I hate when a year or two after the fact people say they would’ve drafted this guy instead of this guy. It’s too easy. So I decided to pick along with GM Brian Gutekunst and make my selections right before he made his. These were my picks:
Round 1 (#18) – The March offer sheet to Kyle Fuller of the Bears was a clear indication of just how much Gutekunst wanted to upgrade at corner, so the pick of Jaire Alexander was understandable. I would’ve taken Boise State’s Leighton Vander Esch, who I considered the best player available. He wouldn’t have filled quite as big of a need, but I’m always going to go BPA in round 1.
PICK: ILB LEIGHTON VANDER ESCH
Round 2 (#45) – I had absolutely no problem with Gutekunst taking another corner here, but I think he took the wrong one. Colorado’s Isaiah Oliver runs better than Josh Jackson, and while he wasn’t as productive in college, he has a chance to be a better pro. I’ll be anxious to follow their careers in the years to come.
PICK: CB ISAIAH OLIVER
Round 3 (#88) – Gutekunst traded up to grab inside linebacker Oren Burks, who to be perfectly honest, wasn’t even on my radar at this point in the draft. I was tempted to select a wide receiver at No. 45 and was beyond thrilled to find Penn State’s criminally underrated DaeSean Hamilton still available late in round 3.
PICK: WR DAESEAN HAMILTON
Round 4 (#133) – After passing on wide receivers on days 1 and 2, I had no problem with Gutekunst taking J’Mon Moore late in round 4. That said, my choice would’ve been Oregon’s Tyrell Crosby, a huge offensive lineman capable of playing either right guard or right tackle. With potential holes at both positions, Gutekunst could’ve filled one of them by selecting a player some experts had going a round or two earlier.
PICK: OL TYRELL CROSBY
Round 5 (#138) – Gutekunst hadn’t selected an edge rusher through four rounds, and while I really like the choice of offensive lineman Cole Madison, I would’ve preferred taking a chance on Oklahoma edge rusher Ogbonnia Okoronkwo. His lack of size bothers me, but at this point in the draft, he was a gamble worth taking.
PICK: OLB OGBONNIA OKORONKWO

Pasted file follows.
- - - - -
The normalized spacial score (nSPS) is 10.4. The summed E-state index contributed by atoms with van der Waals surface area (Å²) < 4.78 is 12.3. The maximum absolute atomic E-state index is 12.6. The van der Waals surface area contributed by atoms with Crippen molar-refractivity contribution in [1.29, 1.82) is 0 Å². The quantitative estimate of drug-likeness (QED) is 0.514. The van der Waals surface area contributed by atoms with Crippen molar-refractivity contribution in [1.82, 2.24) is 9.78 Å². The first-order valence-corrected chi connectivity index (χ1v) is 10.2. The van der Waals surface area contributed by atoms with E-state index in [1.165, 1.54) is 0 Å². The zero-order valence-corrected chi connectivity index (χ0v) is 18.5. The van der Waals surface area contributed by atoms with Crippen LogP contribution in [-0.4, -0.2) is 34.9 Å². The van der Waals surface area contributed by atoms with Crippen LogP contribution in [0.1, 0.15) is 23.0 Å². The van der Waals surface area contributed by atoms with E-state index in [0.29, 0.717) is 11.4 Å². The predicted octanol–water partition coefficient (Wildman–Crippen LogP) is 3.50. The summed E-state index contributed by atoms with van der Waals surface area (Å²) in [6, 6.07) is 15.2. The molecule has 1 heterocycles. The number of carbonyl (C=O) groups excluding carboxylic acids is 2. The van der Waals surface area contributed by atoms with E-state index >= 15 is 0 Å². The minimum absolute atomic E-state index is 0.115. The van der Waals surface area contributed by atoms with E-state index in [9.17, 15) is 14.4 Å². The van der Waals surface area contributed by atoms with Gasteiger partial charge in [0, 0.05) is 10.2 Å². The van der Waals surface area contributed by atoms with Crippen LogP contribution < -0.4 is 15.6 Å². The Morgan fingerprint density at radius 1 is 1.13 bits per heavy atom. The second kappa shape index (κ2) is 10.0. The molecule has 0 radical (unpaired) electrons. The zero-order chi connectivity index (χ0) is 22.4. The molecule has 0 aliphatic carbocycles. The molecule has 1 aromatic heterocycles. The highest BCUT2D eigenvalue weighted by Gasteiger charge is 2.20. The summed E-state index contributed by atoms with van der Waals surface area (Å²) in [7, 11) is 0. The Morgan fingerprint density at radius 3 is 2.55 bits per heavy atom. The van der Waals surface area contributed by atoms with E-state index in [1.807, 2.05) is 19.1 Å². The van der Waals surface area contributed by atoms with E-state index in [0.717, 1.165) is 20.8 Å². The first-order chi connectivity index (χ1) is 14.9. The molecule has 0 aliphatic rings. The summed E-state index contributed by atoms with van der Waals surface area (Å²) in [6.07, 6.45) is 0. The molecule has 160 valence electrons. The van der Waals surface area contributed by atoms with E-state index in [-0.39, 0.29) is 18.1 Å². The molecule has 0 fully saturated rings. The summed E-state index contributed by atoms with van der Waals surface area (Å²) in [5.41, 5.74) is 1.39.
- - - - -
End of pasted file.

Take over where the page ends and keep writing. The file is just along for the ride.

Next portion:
Round 5 (#172) – I’m not necessarily against taking a punter in the fifth round – especially someone as talented as JK Scott – but I thought rookie Justin Vogel was one of last season’s few bright spots. That’s why my pick would’ve been Clemson wide receiver Deon Cain. His inconsistency kept me from considering him earlier, but his size (6-2, 205) and speed (4.43) makes him a potential steal this late in the draft.
PICK: WR DEON CAIN
Round 5 (#174) – Gutekunst took a second wide receiver here (Marquez Valdes-Scantling), but I would’ve taken a second edge rusher. Auburn’s Jeff Holland is not nearly as talented as his former teammate Carl Lawson, who went on day 3 a year ago, but he has a chance to be a pretty good player in his own right.
PICK: OLB JEFF HOLLAND
Round 6 (#207) – Here’s the first time I agreed with Gutekunst. I wasn’t looking for another wide receiver, but Equanimeous St. Brown was simply too talented to pass up. While there’s a reason 206 players were taken before him, a receiver who stands 6-foot-5 and runs 4.48 is impossible to pass up at this point in the draft.
PICK: WR EQUANIMEOUS ST. BROWN
Round 7 (#232) – Gutekunst selected athletic defensive lineman James Looney, but I would’ve grabbed Alabama’s brutish Bo Scarbrough. While he had a lot of injuries in college, running backs this talented aren’t typically still available at the end of day 3. Sure he’s a bit of a risk, but why not roll the dice on potential?
PICK: RB BO SCARBROUGH
Round 7 (#239) – I would never draft a long snapper (Hunter Bradley) – even at this point in the draft. My pick would’ve been Toledo’s Ola Adeniyi, another undersized but highly productive edge rusher. Let’s be honest, if a general manager can’t find a capable long snapper on the street, he probably shouldn’t be a general manager.
PICK: OLB OLA ADENIYI
Round 7 (#248) – Gutekunst finally drafted an edge rusher (Kendall Donnerson). I would’ve taken Penn State inside linebacker Jason Cabinda. He may not have ideal measurables, but he’ll make a 53-man roster and find ways to contribute. I watched him for the past four seasons and he’s just that kind of player.
PICK: ILB JASON CABINDA